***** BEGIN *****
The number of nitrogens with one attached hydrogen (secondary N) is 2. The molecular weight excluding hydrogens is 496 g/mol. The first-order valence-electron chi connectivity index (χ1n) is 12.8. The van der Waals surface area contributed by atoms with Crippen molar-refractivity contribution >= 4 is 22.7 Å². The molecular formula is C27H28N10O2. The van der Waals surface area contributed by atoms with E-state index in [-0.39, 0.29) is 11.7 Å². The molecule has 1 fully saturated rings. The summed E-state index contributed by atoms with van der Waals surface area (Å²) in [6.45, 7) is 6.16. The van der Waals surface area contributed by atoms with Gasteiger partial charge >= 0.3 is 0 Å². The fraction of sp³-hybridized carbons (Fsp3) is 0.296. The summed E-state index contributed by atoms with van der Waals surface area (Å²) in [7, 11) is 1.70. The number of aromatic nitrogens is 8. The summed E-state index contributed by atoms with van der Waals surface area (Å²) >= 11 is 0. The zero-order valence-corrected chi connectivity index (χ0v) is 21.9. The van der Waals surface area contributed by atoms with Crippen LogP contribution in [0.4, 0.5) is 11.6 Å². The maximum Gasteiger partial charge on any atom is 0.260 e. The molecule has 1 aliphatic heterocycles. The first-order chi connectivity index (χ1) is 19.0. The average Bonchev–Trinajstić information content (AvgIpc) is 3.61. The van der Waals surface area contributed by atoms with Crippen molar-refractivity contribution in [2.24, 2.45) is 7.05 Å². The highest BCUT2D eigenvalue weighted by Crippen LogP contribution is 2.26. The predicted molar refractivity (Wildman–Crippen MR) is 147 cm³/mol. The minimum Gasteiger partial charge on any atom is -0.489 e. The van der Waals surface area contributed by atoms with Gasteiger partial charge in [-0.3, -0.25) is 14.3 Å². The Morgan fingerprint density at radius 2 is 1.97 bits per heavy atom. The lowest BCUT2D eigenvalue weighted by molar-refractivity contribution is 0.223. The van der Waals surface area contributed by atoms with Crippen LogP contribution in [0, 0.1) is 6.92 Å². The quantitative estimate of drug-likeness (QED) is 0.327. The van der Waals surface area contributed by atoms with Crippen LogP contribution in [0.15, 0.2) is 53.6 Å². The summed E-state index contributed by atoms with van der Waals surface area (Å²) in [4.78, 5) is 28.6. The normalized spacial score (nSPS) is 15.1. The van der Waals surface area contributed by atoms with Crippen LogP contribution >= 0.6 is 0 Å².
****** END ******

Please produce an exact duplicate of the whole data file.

The number of nitrogens with one attached hydrogen (secondary N) is 2. The molecular weight excluding hydrogens is 496 g/mol. The first-order valence-electron chi connectivity index (χ1n) is 12.8. The van der Waals surface area contributed by atoms with Crippen molar-refractivity contribution >= 4 is 22.7 Å². The molecular formula is C27H28N10O2. The van der Waals surface area contributed by atoms with E-state index in [-0.39, 0.29) is 11.7 Å². The molecule has 1 fully saturated rings. The summed E-state index contributed by atoms with van der Waals surface area (Å²) in [6.45, 7) is 6.16. The van der Waals surface area contributed by atoms with Gasteiger partial charge >= 0.3 is 0 Å². The fraction of sp³-hybridized carbons (Fsp3) is 0.296. The summed E-state index contributed by atoms with van der Waals surface area (Å²) in [7, 11) is 1.70. The number of aromatic nitrogens is 8. The summed E-state index contributed by atoms with van der Waals surface area (Å²) >= 11 is 0. The zero-order valence-corrected chi connectivity index (χ0v) is 21.9. The van der Waals surface area contributed by atoms with Crippen LogP contribution in [0.4, 0.5) is 11.6 Å². The maximum Gasteiger partial charge on any atom is 0.260 e. The molecule has 1 aliphatic heterocycles. The first-order chi connectivity index (χ1) is 19.0. The average Bonchev–Trinajstić information content (AvgIpc) is 3.61. The van der Waals surface area contributed by atoms with Crippen molar-refractivity contribution in [2.24, 2.45) is 7.05 Å². The highest BCUT2D eigenvalue weighted by Crippen LogP contribution is 2.26. The predicted molar refractivity (Wildman–Crippen MR) is 147 cm³/mol. The minimum Gasteiger partial charge on any atom is -0.489 e. The van der Waals surface area contributed by atoms with Gasteiger partial charge in [-0.3, -0.25) is 14.3 Å². The Morgan fingerprint density at radius 2 is 1.97 bits per heavy atom. The lowest BCUT2D eigenvalue weighted by molar-refractivity contribution is 0.223. The van der Waals surface area contributed by atoms with Crippen LogP contribution in [0, 0.1) is 6.92 Å². The quantitative estimate of drug-likeness (QED) is 0.327. The van der Waals surface area contributed by atoms with Crippen LogP contribution in [0.15, 0.2) is 53.6 Å². The summed E-state index contributed by atoms with van der Waals surface area (Å²) in [4.78, 5) is 28.6. The normalized spacial score (nSPS) is 15.1. The van der Waals surface area contributed by atoms with Crippen LogP contribution >= 0.6 is 0 Å².